Here in the Nanny State of Western Australia, good, decent, honest, hardworking ordinary citizens bear the brunt of nonsensical laws about alcohol. The following stories are true; I know because I was there.
The first occurred at a supermarket liquor store, owned by a large supermarket chain, in a town in the Pilbara in the state’s north, pictured here:
The liquor store entrance is at the far left of the picture. At the far right of the picture, between the two small trees and some 50 metres away, is a park bench with a shade cover, also pictured here:
Now, at just after 8pm one evening, which is after dark, a couple of people go into the liquor store and buy some booze. Unbeknowns to anyone, they go over to the park bench identified and start drinking there in the dark. A short while later the cops drive around the place on a patrol and shine a light on the drinkers, telling them that they’re not supposed to be drinking there. The drinkers up and leave, without incurring any penalty it must be added, presumably to continue their drinking who knows where. Anyway, the cops then go into the liquor store and give the girl behind the counter an official written warning for allowing people to consume alcohol on the premises in contravention of the store’s license, and warn her that she risks a very large fine if any further breach occurs.
How does this add up? Well apparently the fact that the park bench on the edge of the car park is on the supermarket property means that it is legally considered to be on the premises of the liquor store for all licensing purposes. It seems that most people’s common sense definition, which would limit it to the store’s interior and perhaps the immediate visible vicinity of the store entrance, isn’t applied. It doesn’t seem to matter that the offenders were not even in the line of sight of the store entrance, nor that they were in pitch darkness and couldn’t be seen anyway, nor that the store attendant was busy inside the store with her back to a brick wall serving customers. What could be done to comply with such an interpretation of this law? Well, perhaps the supermarket could employ someone to patrol the car park at night to ensure people aren’t hanging around after buying grog, but what does that have to do with the young lady behind the counter?
The second story; same liquor store, different night, different attendant, very different customers, no cops involved this time. A woman and her adult daughter walk into the store and each one selects a couple of items for themselves and head to the counter. Each woman holds cash to pay for their respective purchases. The attendant asks the younger woman for ID:
Young woman: “I haven’t got any with me. Anyway I’m twenty four next month.”
Attendant: “Yeah, but I have to ask for ID if you look like you’re under twenty five, that’s the rule.”
So the young woman hands her money to her mother and stands aside for her to pay.
The attendant says: “Now I’m not allowed to serve either of you.”
So then both the daughter AND the mother, both working, tax paying, law abiding, sober and well behaved adults, were unable to purchase anything just because one had passed money to the other in the store! And apparently that’s how it is!
A few more in brief:
- The tavern five minutes down the road is not allowed to serve double shots of spirits, nor single shots without a mix. There’s no tequila behind the bar.
- At the town five minutes in the other direction, motel patrons are limited to six beers per night.
- In Onslow WA, they write your name down on a piece of paper whenever you buy alcohol at the shop.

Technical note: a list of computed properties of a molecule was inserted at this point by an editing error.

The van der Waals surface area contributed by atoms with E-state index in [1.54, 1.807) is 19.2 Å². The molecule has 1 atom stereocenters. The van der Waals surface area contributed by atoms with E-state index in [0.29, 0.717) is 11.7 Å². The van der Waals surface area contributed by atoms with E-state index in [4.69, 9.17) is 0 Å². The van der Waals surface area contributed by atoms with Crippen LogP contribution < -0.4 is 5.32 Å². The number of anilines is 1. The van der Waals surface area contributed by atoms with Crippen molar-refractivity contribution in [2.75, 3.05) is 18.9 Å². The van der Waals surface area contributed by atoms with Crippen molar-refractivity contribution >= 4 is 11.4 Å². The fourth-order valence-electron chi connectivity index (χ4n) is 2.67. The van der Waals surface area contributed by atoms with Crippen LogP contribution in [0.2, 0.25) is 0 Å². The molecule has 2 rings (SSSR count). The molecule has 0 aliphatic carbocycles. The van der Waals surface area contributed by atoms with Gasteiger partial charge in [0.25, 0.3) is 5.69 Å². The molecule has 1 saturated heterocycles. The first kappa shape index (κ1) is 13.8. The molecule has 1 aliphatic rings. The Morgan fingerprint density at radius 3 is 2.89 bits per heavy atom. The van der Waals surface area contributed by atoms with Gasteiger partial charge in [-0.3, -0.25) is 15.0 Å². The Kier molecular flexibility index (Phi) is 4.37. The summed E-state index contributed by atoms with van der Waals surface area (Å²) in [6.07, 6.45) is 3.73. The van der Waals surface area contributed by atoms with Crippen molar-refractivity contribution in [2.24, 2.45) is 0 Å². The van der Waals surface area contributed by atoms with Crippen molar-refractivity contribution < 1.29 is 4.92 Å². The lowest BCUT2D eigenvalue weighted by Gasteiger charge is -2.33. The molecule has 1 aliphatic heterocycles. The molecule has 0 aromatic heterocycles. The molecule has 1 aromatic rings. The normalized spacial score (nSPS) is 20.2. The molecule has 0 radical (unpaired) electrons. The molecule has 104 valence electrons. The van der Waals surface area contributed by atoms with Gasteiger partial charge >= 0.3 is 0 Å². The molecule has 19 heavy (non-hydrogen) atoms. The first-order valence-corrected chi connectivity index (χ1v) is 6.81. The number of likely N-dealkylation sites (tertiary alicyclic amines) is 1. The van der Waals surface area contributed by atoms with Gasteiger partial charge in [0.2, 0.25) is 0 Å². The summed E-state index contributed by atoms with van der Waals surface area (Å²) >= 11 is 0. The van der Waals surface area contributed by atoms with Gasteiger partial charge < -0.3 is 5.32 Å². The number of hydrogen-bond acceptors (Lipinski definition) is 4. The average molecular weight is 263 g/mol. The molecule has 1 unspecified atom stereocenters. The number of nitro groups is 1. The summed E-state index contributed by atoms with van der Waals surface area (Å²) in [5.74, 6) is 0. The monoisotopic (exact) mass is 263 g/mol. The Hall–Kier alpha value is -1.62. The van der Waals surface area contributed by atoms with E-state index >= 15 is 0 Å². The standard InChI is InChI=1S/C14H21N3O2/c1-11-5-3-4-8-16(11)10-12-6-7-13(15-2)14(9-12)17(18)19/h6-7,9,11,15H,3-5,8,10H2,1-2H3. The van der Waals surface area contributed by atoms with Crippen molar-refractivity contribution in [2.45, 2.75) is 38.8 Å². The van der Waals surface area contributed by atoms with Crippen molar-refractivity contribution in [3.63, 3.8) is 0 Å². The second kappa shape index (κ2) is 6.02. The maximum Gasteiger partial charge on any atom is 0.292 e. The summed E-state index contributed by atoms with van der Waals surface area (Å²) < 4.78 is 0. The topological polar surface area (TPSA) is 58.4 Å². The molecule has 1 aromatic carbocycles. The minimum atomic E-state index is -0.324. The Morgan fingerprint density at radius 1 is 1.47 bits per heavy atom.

And something from the media about life in Perth, perhaps a little more sensible but not much. On Christmas Day perthnow had a piece about a few people enjoying the festive season with a quiet glass of champers at the beach:
Christmas Revellers Hit the Beach
HUNDREDS of Perth families celebrated Christmas in style on Cottesloe and Scarborough beaches this morning. Families from across Perth flocked to the coast for a day of sun, surf and sand.
Ag and Sam Willis and their friend Lane Dorvil began their day with a champagne breakfast and swim at Cottesloe beach. “This is the best way to start the day with a glass of champagne on the beach,’’ Ms Willis said. Ms Willis said they were expecting about 20 of their friends and family to join them at the beach.
AUSSIE TRADITION: Christmas at Cottesloe Beach.
The article made no mention about the fact that alcohol consumption in public places is actually illegal, and that seems odd considering that storys about transgressions of this law is fairly standard fare for the media in this state. This point wasn’t missed, however, by the readers who posted comments about the story:
“It is an offence to consume alcohol at beaches, in parks, on the street, on the road and pretty much anywhere else in public in WA. It is a total blanket ban, not just for teenagers or party goers, but everyone – nice people included.”
“Just shows theres one rule for some, and another rule for others. If that was 20 year old drinking that champagne it would of been confiscated and the patron having a $100 fine slapped on them. But because their a bit older they *assume* that they aren’t going to be unruly…”
It seems Joe Public is awake to the discriminatiory way in which this law is enforced.
“I’m sure I heard supacop Karl say on TV that the cops are allowed to ignore dinking by ‘responsible’ people.”
I might make an effort to find the occasion on which WA Police Commissioner Karl O’Callahan said this on TV, as Steve of Gosnells commented. It might be worth quoting by the bloke who next gets ticketed for having a beer in his hand when he crosses his own residential area street to go to his mate’s house across the road; or the guy with a beer moving his front lawn sprinkler who then decides to go down to check his mailbox and in doing so takes two steps off his property into a “public place”.